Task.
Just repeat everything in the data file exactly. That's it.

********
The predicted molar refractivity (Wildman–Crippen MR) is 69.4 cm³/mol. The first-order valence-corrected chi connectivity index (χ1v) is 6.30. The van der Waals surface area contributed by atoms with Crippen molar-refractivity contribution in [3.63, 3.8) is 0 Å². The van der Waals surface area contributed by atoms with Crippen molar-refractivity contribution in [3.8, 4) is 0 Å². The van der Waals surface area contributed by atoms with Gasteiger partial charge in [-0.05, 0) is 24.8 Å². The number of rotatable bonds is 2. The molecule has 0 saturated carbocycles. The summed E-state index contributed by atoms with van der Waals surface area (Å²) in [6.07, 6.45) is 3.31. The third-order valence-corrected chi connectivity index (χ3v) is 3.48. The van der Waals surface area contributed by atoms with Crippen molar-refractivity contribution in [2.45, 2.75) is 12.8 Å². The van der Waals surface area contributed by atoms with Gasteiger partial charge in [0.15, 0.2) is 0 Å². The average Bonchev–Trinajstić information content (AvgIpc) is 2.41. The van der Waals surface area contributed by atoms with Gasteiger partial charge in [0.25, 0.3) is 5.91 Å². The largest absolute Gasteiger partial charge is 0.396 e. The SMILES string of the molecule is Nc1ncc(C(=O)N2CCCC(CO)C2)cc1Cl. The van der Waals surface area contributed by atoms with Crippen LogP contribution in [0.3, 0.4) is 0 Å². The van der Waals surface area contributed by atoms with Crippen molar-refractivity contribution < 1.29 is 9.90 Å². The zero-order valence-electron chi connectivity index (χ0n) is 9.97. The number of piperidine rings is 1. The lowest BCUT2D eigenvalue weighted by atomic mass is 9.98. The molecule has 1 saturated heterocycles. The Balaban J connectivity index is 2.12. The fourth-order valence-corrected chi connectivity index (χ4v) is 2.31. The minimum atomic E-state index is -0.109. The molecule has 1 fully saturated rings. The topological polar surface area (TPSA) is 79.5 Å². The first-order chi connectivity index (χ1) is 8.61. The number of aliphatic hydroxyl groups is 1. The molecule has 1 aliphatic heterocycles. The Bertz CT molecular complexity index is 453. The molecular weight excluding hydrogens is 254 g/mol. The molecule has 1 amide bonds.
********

The predicted molar refractivity (Wildman–Crippen MR) is 69.4 cm³/mol. The first-order valence-corrected chi connectivity index (χ1v) is 6.30. The van der Waals surface area contributed by atoms with Crippen molar-refractivity contribution in [3.63, 3.8) is 0 Å². The van der Waals surface area contributed by atoms with Crippen molar-refractivity contribution in [3.8, 4) is 0 Å². The van der Waals surface area contributed by atoms with Gasteiger partial charge in [-0.05, 0) is 24.8 Å². The number of rotatable bonds is 2. The molecule has 0 saturated carbocycles. The summed E-state index contributed by atoms with van der Waals surface area (Å²) in [6.07, 6.45) is 3.31. The third-order valence-corrected chi connectivity index (χ3v) is 3.48. The van der Waals surface area contributed by atoms with Crippen molar-refractivity contribution in [2.45, 2.75) is 12.8 Å². The van der Waals surface area contributed by atoms with Gasteiger partial charge in [0.15, 0.2) is 0 Å². The average Bonchev–Trinajstić information content (AvgIpc) is 2.41. The van der Waals surface area contributed by atoms with Gasteiger partial charge in [0.25, 0.3) is 5.91 Å². The largest absolute Gasteiger partial charge is 0.396 e. The SMILES string of the molecule is Nc1ncc(C(=O)N2CCCC(CO)C2)cc1Cl. The van der Waals surface area contributed by atoms with Crippen LogP contribution in [0.3, 0.4) is 0 Å². The van der Waals surface area contributed by atoms with Crippen molar-refractivity contribution < 1.29 is 9.90 Å². The zero-order valence-electron chi connectivity index (χ0n) is 9.97. The number of piperidine rings is 1. The lowest BCUT2D eigenvalue weighted by atomic mass is 9.98. The molecule has 1 saturated heterocycles. The Balaban J connectivity index is 2.12. The fourth-order valence-corrected chi connectivity index (χ4v) is 2.31. The minimum atomic E-state index is -0.109. The molecule has 1 fully saturated rings. The topological polar surface area (TPSA) is 79.5 Å². The first-order chi connectivity index (χ1) is 8.61. The number of aliphatic hydroxyl groups is 1. The molecule has 1 aliphatic heterocycles. The Bertz CT molecular complexity index is 453. The molecular weight excluding hydrogens is 254 g/mol. The molecule has 1 amide bonds.